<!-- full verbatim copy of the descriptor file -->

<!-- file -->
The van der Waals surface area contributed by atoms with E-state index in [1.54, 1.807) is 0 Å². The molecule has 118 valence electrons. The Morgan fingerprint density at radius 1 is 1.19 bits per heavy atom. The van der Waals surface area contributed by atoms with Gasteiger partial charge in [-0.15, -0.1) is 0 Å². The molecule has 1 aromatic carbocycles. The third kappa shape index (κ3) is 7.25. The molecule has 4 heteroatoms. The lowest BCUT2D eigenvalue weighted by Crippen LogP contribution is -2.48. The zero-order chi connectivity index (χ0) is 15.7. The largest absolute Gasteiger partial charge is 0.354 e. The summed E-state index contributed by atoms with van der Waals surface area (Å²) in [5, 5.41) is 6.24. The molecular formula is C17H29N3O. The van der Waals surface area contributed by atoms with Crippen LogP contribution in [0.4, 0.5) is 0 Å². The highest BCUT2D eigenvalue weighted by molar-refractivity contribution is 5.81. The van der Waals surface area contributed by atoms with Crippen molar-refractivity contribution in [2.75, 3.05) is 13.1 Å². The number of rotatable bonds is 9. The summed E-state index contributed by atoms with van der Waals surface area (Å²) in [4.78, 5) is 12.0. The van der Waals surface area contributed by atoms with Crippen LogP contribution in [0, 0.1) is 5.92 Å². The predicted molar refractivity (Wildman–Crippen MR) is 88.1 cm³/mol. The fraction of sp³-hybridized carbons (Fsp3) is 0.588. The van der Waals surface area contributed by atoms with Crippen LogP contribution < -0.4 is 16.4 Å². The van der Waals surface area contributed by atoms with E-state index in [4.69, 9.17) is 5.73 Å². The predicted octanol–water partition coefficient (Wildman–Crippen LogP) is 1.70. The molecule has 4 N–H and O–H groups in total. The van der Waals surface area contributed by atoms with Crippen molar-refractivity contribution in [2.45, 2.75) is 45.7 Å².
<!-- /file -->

The van der Waals surface area contributed by atoms with E-state index in [1.54, 1.807) is 0 Å². The molecule has 118 valence electrons. The Morgan fingerprint density at radius 1 is 1.19 bits per heavy atom. The van der Waals surface area contributed by atoms with Gasteiger partial charge in [-0.15, -0.1) is 0 Å². The molecule has 1 aromatic carbocycles. The third kappa shape index (κ3) is 7.25. The molecule has 4 heteroatoms. The lowest BCUT2D eigenvalue weighted by Crippen LogP contribution is -2.48. The zero-order chi connectivity index (χ0) is 15.7. The largest absolute Gasteiger partial charge is 0.354 e. The summed E-state index contributed by atoms with van der Waals surface area (Å²) in [5, 5.41) is 6.24. The molecular formula is C17H29N3O. The van der Waals surface area contributed by atoms with Crippen LogP contribution in [0.4, 0.5) is 0 Å². The highest BCUT2D eigenvalue weighted by molar-refractivity contribution is 5.81. The van der Waals surface area contributed by atoms with Crippen molar-refractivity contribution in [2.75, 3.05) is 13.1 Å². The number of rotatable bonds is 9. The summed E-state index contributed by atoms with van der Waals surface area (Å²) in [4.78, 5) is 12.0. The van der Waals surface area contributed by atoms with Crippen LogP contribution in [0, 0.1) is 5.92 Å². The predicted molar refractivity (Wildman–Crippen MR) is 88.1 cm³/mol. The fraction of sp³-hybridized carbons (Fsp3) is 0.588. The van der Waals surface area contributed by atoms with Crippen LogP contribution < -0.4 is 16.4 Å². The van der Waals surface area contributed by atoms with E-state index in [4.69, 9.17) is 5.73 Å². The predicted octanol–water partition coefficient (Wildman–Crippen LogP) is 1.70. The molecule has 4 N–H and O–H groups in total. The van der Waals surface area contributed by atoms with Crippen molar-refractivity contribution in [2.45, 2.75) is 45.7 Å².